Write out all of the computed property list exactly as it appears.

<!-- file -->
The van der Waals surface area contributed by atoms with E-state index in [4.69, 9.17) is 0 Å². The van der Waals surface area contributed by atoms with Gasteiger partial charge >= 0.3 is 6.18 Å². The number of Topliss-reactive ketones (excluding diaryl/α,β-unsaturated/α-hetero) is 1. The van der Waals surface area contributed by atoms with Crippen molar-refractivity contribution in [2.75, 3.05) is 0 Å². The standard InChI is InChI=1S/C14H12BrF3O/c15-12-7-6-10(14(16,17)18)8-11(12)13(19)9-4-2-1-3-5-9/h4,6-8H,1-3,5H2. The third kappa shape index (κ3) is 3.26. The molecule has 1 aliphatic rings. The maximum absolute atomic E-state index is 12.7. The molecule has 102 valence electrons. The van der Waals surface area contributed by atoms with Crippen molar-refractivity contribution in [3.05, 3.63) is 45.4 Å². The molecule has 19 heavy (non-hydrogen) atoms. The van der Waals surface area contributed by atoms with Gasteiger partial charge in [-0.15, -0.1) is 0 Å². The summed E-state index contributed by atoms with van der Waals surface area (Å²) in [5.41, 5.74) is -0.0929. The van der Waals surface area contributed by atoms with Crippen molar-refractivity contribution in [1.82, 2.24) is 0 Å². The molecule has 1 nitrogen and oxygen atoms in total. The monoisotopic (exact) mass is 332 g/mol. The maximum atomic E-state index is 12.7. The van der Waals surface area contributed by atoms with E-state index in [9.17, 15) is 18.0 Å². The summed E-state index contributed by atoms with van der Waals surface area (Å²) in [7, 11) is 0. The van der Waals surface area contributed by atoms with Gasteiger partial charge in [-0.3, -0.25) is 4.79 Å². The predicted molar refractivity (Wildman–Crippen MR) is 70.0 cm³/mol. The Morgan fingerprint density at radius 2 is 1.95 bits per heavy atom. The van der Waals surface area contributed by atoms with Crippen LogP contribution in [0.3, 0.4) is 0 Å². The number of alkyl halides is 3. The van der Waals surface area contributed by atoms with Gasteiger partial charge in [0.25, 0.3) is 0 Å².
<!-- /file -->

The van der Waals surface area contributed by atoms with E-state index in [4.69, 9.17) is 0 Å². The van der Waals surface area contributed by atoms with Gasteiger partial charge >= 0.3 is 6.18 Å². The number of Topliss-reactive ketones (excluding diaryl/α,β-unsaturated/α-hetero) is 1. The van der Waals surface area contributed by atoms with Crippen molar-refractivity contribution in [2.75, 3.05) is 0 Å². The standard InChI is InChI=1S/C14H12BrF3O/c15-12-7-6-10(14(16,17)18)8-11(12)13(19)9-4-2-1-3-5-9/h4,6-8H,1-3,5H2. The third kappa shape index (κ3) is 3.26. The molecule has 1 aliphatic rings. The maximum absolute atomic E-state index is 12.7. The molecule has 102 valence electrons. The van der Waals surface area contributed by atoms with Crippen molar-refractivity contribution in [3.05, 3.63) is 45.4 Å². The molecule has 19 heavy (non-hydrogen) atoms. The van der Waals surface area contributed by atoms with Gasteiger partial charge in [-0.15, -0.1) is 0 Å². The summed E-state index contributed by atoms with van der Waals surface area (Å²) in [5.41, 5.74) is -0.0929. The van der Waals surface area contributed by atoms with Crippen molar-refractivity contribution in [1.82, 2.24) is 0 Å². The molecule has 1 nitrogen and oxygen atoms in total. The monoisotopic (exact) mass is 332 g/mol. The maximum atomic E-state index is 12.7. The van der Waals surface area contributed by atoms with E-state index in [9.17, 15) is 18.0 Å². The summed E-state index contributed by atoms with van der Waals surface area (Å²) in [7, 11) is 0. The van der Waals surface area contributed by atoms with Gasteiger partial charge in [-0.3, -0.25) is 4.79 Å². The predicted molar refractivity (Wildman–Crippen MR) is 70.0 cm³/mol. The Morgan fingerprint density at radius 2 is 1.95 bits per heavy atom. The van der Waals surface area contributed by atoms with Crippen LogP contribution in [0.3, 0.4) is 0 Å². The number of alkyl halides is 3. The van der Waals surface area contributed by atoms with Gasteiger partial charge in [0.25, 0.3) is 0 Å².